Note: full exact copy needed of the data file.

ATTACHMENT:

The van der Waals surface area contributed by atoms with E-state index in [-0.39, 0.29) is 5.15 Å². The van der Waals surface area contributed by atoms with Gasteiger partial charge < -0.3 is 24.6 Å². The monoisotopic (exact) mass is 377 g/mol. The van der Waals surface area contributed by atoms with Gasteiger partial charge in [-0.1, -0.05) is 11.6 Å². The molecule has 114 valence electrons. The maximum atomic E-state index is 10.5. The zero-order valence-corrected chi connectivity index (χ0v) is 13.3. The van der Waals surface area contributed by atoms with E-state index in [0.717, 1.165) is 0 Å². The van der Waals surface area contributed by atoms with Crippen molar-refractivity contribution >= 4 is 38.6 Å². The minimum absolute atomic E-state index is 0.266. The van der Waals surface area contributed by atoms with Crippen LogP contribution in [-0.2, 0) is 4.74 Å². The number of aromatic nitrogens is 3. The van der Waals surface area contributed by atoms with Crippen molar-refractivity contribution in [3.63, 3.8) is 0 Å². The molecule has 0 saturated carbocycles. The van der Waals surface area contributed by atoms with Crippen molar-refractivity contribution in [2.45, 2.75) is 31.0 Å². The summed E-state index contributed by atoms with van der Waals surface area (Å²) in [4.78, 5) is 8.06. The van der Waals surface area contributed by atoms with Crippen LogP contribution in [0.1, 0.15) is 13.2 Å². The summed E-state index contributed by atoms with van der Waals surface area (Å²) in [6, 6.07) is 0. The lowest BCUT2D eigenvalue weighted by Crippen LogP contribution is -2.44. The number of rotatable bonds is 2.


The van der Waals surface area contributed by atoms with E-state index in [-0.39, 0.29) is 5.15 Å². The van der Waals surface area contributed by atoms with Gasteiger partial charge < -0.3 is 24.6 Å². The monoisotopic (exact) mass is 377 g/mol. The van der Waals surface area contributed by atoms with Gasteiger partial charge in [-0.1, -0.05) is 11.6 Å². The molecule has 114 valence electrons. The maximum atomic E-state index is 10.5. The zero-order valence-corrected chi connectivity index (χ0v) is 13.3. The van der Waals surface area contributed by atoms with E-state index in [0.717, 1.165) is 0 Å². The van der Waals surface area contributed by atoms with Crippen molar-refractivity contribution >= 4 is 38.6 Å². The minimum absolute atomic E-state index is 0.266. The van der Waals surface area contributed by atoms with Crippen LogP contribution in [-0.2, 0) is 4.74 Å². The number of aromatic nitrogens is 3. The van der Waals surface area contributed by atoms with Crippen molar-refractivity contribution in [3.63, 3.8) is 0 Å². The molecule has 0 saturated carbocycles. The van der Waals surface area contributed by atoms with Crippen molar-refractivity contribution in [2.45, 2.75) is 31.0 Å². The summed E-state index contributed by atoms with van der Waals surface area (Å²) in [4.78, 5) is 8.06. The van der Waals surface area contributed by atoms with Crippen LogP contribution in [0.1, 0.15) is 13.2 Å². The summed E-state index contributed by atoms with van der Waals surface area (Å²) in [6, 6.07) is 0. The lowest BCUT2D eigenvalue weighted by Crippen LogP contribution is -2.44. The number of rotatable bonds is 2.